Yes, you know who I mean: Steven Seagal. The Angry One.
Yesterday someone asked me what I thought about him, being that I am an aikido guy myself. That was a tougher question than I thought it would be.
On one hand, he is simply amazing. He is legitimately one of the first non-Japanese to go and live and train in Japan. His trained there until he started his own school in Osaka. A true pioneer.
He was the first person to really show dynamic, practical aikido on film, and was called "The Bruce Lee of Aikido" by many. His early films showcase the effectiveness of what he studied and developed in aikido. People were amazed. I watched "Above The Law" again and again and again. Very entertaining stuff.
At the same time, something just didn't make sense.
It's easy to pick people apart if you try; especially public figures whose lives are under constant scrutiny. Seagal sensei has been married and divorced 3 times and has 6 children along the way.
His movie career got relegated to the straight to video market and never quite made it to the level of other contemporaries such as Chuck Norris, Jackie Chan, and Jet Li. Outside of action/martial arts genre, he was not able to make a mark in films.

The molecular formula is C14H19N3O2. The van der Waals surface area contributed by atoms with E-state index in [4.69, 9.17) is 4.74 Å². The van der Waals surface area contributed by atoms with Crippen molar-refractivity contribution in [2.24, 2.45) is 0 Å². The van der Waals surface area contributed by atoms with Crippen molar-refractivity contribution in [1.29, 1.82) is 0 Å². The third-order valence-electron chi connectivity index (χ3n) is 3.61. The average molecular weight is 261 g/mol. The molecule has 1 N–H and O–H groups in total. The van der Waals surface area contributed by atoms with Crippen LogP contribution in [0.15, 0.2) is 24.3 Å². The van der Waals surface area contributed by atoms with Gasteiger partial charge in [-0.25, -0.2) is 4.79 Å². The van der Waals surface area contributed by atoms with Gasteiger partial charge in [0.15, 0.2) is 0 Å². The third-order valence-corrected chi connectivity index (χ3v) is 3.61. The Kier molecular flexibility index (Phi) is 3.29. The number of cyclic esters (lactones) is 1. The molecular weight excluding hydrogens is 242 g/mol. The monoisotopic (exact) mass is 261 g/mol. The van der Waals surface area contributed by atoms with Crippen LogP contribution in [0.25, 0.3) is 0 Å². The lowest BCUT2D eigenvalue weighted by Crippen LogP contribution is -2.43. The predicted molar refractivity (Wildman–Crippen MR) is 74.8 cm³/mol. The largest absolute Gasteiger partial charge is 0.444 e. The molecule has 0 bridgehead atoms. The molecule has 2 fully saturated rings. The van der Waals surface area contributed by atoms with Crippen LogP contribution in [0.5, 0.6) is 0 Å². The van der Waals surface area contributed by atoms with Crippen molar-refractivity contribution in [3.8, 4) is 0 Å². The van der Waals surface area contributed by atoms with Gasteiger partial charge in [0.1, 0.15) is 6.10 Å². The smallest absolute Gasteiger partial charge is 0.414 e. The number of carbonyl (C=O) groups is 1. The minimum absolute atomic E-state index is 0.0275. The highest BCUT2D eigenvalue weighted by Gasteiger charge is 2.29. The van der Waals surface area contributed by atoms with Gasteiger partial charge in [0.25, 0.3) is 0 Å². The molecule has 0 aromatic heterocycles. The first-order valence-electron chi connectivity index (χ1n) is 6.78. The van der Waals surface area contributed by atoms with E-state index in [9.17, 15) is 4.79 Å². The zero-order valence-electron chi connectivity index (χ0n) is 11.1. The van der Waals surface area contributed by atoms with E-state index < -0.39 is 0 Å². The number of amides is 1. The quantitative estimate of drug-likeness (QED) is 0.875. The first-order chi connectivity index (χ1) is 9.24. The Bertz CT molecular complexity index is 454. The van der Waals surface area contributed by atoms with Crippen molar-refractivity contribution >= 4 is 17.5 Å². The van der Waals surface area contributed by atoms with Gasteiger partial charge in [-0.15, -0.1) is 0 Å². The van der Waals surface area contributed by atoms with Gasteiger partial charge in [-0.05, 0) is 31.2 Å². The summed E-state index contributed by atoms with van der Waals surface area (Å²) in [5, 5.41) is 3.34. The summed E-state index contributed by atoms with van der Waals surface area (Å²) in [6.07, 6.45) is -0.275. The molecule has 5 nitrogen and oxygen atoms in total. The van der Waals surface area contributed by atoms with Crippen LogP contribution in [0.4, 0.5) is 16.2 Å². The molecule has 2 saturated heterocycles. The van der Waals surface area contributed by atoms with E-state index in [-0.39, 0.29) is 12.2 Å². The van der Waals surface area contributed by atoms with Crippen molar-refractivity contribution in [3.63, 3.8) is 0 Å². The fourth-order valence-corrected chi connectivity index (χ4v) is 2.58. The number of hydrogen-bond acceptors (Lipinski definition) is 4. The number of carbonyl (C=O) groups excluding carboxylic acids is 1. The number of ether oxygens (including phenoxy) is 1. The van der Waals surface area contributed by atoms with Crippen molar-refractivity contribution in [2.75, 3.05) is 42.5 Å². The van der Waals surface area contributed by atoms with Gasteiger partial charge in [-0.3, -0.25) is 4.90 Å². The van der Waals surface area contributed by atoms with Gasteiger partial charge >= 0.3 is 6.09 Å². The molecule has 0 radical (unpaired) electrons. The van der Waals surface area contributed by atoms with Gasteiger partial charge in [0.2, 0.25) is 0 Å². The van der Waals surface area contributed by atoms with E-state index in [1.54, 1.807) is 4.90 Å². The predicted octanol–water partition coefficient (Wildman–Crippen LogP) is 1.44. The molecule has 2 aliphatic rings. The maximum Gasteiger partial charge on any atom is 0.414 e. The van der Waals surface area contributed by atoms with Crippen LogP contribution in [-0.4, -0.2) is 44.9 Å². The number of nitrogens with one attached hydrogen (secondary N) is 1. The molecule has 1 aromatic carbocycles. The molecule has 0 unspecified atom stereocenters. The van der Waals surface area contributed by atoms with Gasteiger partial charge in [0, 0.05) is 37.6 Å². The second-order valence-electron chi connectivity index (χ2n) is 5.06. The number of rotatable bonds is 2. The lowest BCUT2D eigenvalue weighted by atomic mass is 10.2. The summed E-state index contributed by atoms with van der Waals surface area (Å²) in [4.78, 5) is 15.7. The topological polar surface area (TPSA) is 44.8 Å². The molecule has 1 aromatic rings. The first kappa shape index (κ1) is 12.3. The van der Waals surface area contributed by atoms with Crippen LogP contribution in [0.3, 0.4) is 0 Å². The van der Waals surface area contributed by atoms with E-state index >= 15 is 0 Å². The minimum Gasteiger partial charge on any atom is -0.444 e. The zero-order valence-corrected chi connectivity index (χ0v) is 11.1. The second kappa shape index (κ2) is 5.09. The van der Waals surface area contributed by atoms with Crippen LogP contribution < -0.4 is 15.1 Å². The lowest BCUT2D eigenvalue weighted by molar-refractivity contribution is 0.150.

At some point, his Buddhist views and Eastern philosophy turned from Japan to more esoteric Tibetan philosophy. He met the Dalai Lama, was proclaimed a Tulku, and used his celebrity to further awareness of theirs and other social causes.
I guess what I end up noticing most is that he rarely, if ever, smiles.
After nearly all of my life in martial arts training, I do not want that to be me.
I want to smile, laugh, play, enjoy. I want my life to be full and vibrant, and to be a rich part of the many relationships I have with my friends and family. I want to make a difference in their lives and inspire them. I want to do everything I can to give my family (I have only 1 marriage and 2 children so far) a happy and supportive environment. In my 50s, if I were still trying to be "the tough guy", I would feel I had gone wrong somewhere.
It is the goal of every teacher to give students a moral framework, and help them to explore their spirituality just as they become ready for each new step. This means gently nudging them (or slapping their face if the situation calls for it) to awaken them to their potential as human beings to be happy and healthy - and ultimately to achieve their own unique definition of success. Being "the tough guy" is simply not enough for any of us for very long - surely this is not enough for us as we become teachers and role models ourselves.
What do I think about Seagal-sensei? I admire him for his skill and courage to give himself so completely at such a young age to chase his dreams. I wish his teachers had offered him a deeper and richer platform to find happiness. I wish he could smile more.
I'd love to train with him someday. Maybe afterward we can have a cup of tea and talk about things. It is never to late to learn to smile.
(Thanks for the inspiration Shai)